Eight years after Louisiana toughened the way public school teachers are evaluated, the impact of the highly-touted overhaul remains a mystery.
The rules have been delayed, rolled back and debated in the Legislature almost yearly.
Gov. John Bel Edwards, without success, tried twice to water down the test standards after they were reduced the first time.
For the third consecutive year, key parts of Gov. John Bel Edwards' public school agenda have died quietly.
The sponsor of the 2010 law has all but washed his hands of the measure.
"My opinion is it just doesn't do what we hoped it would do," said state Rep. Frank Hoffmann, R-West Monroe and a former educator himself. "I just don't think it is a fair way to evaluate teachers."
After a four-year timeout the controversial teacher reviews are being done for the 2017-18 school year, just the second time since the law was enacted.
Louisiana public schools are starting the 2017-18 academic year anew, and students will not be the only ones facing a new challenge.
Those results are set to be announced next month.
State Sen. Conrad Appel, R-Metairie and a member of the Senate Education Committee, said the state is overdue to regularly see how teachers fare using student test scores.
"How else does an administrator know if a teacher is doing well or not?" Appel asked.
The 2010 measure, which was pushed by former Gov. Bobby Jindal, replaced an earlier system in which nearly every public school teacher in Louisiana, after a cursory check, was routinely rated as satisfactory.
Under the change, about 12,500 of the state's roughly 45,000 teachers would be rated in part by using student test scores to measure teacher effectiveness. Those covered include teachers of English/language arts, social studies, algebra, geometry and English 1 and 2.
They are rated in four categories – highly effective, effective/proficient, effective/emerging and ineffective.
The aim is to measure a teacher's impact on student learning by comparing previous student performance with expected gains.
The measuring stick is called the value added model, or VAM.
Backers said that, by holding teachers to a higher standard, the state could help improve its longtime struggle with low achievement in public schools.
However, the only time the law was used as passed was for the 2012-13 school year.
In that review, 88 percent of teachers scored in the top two categories while 12 percent were deemed by the state to need "significant improvements."
Using student test scores, nearly half the teachers covered fell into the two lowest categories that year.
But the rules were sidelined for the next four school years during the move to tougher academic standards.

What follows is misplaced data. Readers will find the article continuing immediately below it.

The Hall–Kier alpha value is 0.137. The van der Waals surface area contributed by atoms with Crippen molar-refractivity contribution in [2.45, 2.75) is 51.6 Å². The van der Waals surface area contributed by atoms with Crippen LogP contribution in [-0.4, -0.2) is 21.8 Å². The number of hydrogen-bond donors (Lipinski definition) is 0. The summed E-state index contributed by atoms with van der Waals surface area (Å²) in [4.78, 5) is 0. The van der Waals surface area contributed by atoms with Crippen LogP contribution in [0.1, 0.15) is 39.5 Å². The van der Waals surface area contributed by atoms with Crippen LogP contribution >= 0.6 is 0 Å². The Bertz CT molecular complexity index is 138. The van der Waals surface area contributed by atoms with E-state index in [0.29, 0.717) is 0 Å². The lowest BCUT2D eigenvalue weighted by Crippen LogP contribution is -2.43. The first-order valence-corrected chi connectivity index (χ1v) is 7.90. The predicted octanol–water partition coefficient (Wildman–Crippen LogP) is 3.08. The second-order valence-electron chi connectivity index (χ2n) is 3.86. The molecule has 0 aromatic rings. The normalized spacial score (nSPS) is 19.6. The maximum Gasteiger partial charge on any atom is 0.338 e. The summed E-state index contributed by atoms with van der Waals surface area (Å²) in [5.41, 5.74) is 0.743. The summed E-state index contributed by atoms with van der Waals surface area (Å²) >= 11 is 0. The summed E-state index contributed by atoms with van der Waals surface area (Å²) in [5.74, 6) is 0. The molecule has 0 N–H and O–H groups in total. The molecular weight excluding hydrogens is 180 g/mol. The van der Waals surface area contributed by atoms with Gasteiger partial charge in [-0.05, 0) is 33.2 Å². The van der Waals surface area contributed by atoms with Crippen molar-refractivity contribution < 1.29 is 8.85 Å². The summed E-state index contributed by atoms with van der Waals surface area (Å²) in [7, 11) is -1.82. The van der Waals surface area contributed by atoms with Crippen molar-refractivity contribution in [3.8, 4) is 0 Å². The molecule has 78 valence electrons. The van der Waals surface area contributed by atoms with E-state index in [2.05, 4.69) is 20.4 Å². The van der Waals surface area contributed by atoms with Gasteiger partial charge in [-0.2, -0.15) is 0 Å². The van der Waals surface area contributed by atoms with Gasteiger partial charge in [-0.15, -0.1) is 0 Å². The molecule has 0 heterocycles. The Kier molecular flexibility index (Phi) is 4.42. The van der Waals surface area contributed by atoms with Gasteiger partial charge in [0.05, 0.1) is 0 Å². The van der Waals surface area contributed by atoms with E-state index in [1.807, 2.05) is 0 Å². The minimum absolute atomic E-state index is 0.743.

State officials said it was unfair to link test scores to career-defining teacher job reviews during the transition.
Teacher ratings quickly shot up after educators won new latitude to rate teachers, and the requirement that student test scores be factored in was dropped.
Amid less rigorous reviews, public school teachers showed gains Wednesday in their annual job evaluations.
In the next four schools years teachers rated in the top two categories totaled 92 percent, 94 percent, 92 percent and 93 percent of the ranks.
Meanwhile, lawmakers have backtracked from the initial plan amid recurring controversy.
Under the original law, 50 percent of the review was linked to student test scores.
The other half stemmed from traditional observations by principals and others.
Other teachers were rated largely on whether they met goals – called student learning targets – agreed to by teachers and principals at the start of the school year.
In 2016 groups that favored major changes in public school struck a deal with longtime critics of the revamped evaluation rules, including teacher unions and the governor.
Under the revised rules, test scores account for 35 percent of the evaluation, observations 50 percent and student learning targets 15 percent.
In 2017 and 2018 the governor, along with teacher unions he is aligned with, tried to make the use of test scores discretionary, or trim their weight from 35 percent to 15 percent.
Both efforts were killed in the Legislature.
Debbie Meaux, president of the Louisiana Association of Educators and a longtime critic of the revamped evaluations, said the upcoming release of teachers scores is riddled with questions.
Meaux said it is unclear how the previous evaluations will factor into this year's results, and whether teachers with multiple years of sub-par results will face a loss of certification.
Doing so, she said, could spark resistance in school districts that face teacher shortages.
The number of teachers entering the profession in Louisiana is declining, and state lawmakers may launch a study on just why it is happening.
"So I can foresee that, even if the state takes away their certificate, a lot of school districts will say we don't have any choice, we have to have teachers in the classroom," she said.
Debra Schum, executive director of the Louisiana Association of Principals, said this year's results should serve as sort of a trial run.
"I just think there are a lot of questions about the validity of VAM across the broad spectrum of K-12," Schum said.
But Brigitte Nieland, who follows public school issues for the Louisiana Association of Business and Industry, disputes calls by Meaux and others to trim the role of student test scores in teacher reviews.
"I think the people who criticize it the most and try to lower the percentage, those are the people who are not going to be satisfied with any evaluation method," Nieland said.